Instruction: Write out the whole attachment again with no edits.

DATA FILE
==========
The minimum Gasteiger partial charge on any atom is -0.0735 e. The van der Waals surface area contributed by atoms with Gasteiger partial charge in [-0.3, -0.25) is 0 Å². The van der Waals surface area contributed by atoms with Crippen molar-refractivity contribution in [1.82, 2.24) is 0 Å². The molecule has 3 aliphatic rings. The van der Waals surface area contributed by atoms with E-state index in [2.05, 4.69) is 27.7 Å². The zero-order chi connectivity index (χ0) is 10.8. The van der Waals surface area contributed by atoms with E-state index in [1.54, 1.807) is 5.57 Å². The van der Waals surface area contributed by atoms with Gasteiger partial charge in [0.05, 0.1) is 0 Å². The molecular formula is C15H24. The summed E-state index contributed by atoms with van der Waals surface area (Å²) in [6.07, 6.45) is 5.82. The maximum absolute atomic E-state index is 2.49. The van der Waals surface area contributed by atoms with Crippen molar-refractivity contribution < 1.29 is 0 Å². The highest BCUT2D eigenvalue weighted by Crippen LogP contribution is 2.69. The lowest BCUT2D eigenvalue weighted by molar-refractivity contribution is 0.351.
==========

The minimum Gasteiger partial charge on any atom is -0.0735 e. The van der Waals surface area contributed by atoms with Gasteiger partial charge in [-0.3, -0.25) is 0 Å². The van der Waals surface area contributed by atoms with Crippen molar-refractivity contribution in [1.82, 2.24) is 0 Å². The molecule has 3 aliphatic rings. The van der Waals surface area contributed by atoms with E-state index in [2.05, 4.69) is 27.7 Å². The zero-order chi connectivity index (χ0) is 10.8. The van der Waals surface area contributed by atoms with E-state index in [1.54, 1.807) is 5.57 Å². The van der Waals surface area contributed by atoms with Gasteiger partial charge in [0.05, 0.1) is 0 Å². The molecular formula is C15H24. The summed E-state index contributed by atoms with van der Waals surface area (Å²) in [6.07, 6.45) is 5.82. The maximum absolute atomic E-state index is 2.49. The van der Waals surface area contributed by atoms with Crippen molar-refractivity contribution < 1.29 is 0 Å². The highest BCUT2D eigenvalue weighted by Crippen LogP contribution is 2.69. The lowest BCUT2D eigenvalue weighted by molar-refractivity contribution is 0.351.